Good sun protection, bad sun protection

Jumping into cool water, probably the most delicious refreshment on hot days. Against the scorching sun on land, it is essential to apply sun protection. This is also done dutifully by countless people who jump into the sea, lakes, rivers and pools every day. Unfortunately, the lotions are washed off and remain in the water, where most of them cause great damage. To the water itself, to the fish, other living creatures and corals. But not all sunscreens are equally harmful, none are really good. Here's a quick look at what to look out for.

July 2022
Quicktranslation with DeepL

Life remains complicated. Whereas in the past it was simply: "Put on some good sunscreen!", nowadays there are a whole lot of things to consider when it comes to sun creams. Sun protection factor, allergens, organic and mineral UVA and UVB filters, fragrances and preservatives. Some substances have hormonal effects, some contain nanoparticles - which are said to be harmless - but it is not known whether they will penetrate damaged skin. Some components, such as the UV filter octocrylene from fossil raw materials, can even have a carcinogenic effect when superimposed. And almost all of them are washed off in the water, with negative effects. Some of them are even said to contribute to coral bleaching and the death of these increasingly rare sessile colony-forming cnidarians.

On particularly hot days, you can sometimes even see this oily film on the surface of the water. It is the sun lotions and sun oils that are carried into the water by the many bathers. For some time now, research has been conducted into the effects of our sun protection on water bodies and their inhabitants:

  • It can impair the growth and photosynthesis of algae.
  • It can cause defects in young mussels.
  • It can negatively affect fertility and reproduction in fish.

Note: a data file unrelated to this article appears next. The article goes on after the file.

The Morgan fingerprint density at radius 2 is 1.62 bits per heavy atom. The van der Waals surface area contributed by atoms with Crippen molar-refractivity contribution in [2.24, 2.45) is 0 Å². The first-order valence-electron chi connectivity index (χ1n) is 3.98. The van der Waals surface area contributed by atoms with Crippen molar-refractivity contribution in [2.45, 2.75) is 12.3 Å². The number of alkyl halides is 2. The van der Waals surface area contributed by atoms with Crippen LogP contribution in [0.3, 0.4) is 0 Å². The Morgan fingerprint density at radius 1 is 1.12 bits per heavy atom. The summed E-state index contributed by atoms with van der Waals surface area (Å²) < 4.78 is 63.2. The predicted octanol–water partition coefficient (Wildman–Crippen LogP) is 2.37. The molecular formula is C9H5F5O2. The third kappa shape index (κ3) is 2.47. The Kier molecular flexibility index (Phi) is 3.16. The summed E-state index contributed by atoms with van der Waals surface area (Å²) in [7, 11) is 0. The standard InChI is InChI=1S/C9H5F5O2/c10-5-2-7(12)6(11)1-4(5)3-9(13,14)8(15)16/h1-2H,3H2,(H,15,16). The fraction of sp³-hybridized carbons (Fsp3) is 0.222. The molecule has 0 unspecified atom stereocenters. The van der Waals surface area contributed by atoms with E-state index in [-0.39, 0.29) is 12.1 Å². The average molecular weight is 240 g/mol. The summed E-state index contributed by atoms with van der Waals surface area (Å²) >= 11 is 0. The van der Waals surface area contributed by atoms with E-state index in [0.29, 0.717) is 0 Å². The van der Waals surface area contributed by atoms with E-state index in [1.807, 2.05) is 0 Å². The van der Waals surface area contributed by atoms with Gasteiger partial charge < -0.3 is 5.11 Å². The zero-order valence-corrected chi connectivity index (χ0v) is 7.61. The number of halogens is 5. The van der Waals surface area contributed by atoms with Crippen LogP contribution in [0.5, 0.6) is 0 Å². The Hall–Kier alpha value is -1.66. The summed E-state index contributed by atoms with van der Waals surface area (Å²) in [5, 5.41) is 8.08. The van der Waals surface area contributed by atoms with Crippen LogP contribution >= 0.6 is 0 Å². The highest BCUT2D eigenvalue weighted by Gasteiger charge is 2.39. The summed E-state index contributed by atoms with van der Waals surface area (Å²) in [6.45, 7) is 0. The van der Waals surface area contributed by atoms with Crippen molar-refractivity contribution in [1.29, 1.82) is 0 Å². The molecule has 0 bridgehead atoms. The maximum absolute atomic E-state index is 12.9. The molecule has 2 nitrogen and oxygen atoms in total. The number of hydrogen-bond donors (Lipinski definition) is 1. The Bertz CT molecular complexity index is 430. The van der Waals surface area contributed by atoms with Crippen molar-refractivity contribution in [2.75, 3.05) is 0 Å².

• It can accumulate in the tissues of corals, contribute to their bleaching, destroy their DNA and kill them.
  • It can affect the immune system of sea urchins, dolphins and other aquatic life and cause damage to their young.

The National Ocean Service therefore strongly recommends avoiding these substances in sunscreen:  Oxybenzone, Benzophenone-1, Benzophenone-8, OD-PABA, 4-Methylbenzylidene camphor, 3-Benzylidene camphor, Nano-Titanium dioxide, Nano-Zinc oxide, Octinoxate and Octocrylene.

Some island states have already introduced laws that ban these substances - often, unfortunately, only partially. The strictest law is currently that of the Pacific island of Palau, and the most lax is probably that of Hawaii. More on this below. You are on the relatively safe side with ecological sun creams. But not always, because titanium oxide, one of the mineral filters approved for this purpose, is suspected of being carcinogenic. So you have to take a closer look, and the recommended app CodeCheck does the job for you. One recommended product, for example, is the Lavera Sensitive Sunspray 30.

Many sun creams now state that they do not contain octocrylene and are therefore "reef safe". Of course, this is far from sufficient and is mainly for marketing purposes. This also applies to the Hawaii Reef Compliant Act, which bans just two substances.

What harms oceans is also not good for our rivers and lakes. And even the water in the pool at home is contaminated with it, is eventually drained and ends up in nature, in the groundwater or in the canal. The toxic substances remain in the cycle. So let's take a closer look when we protect ourselves from the sun.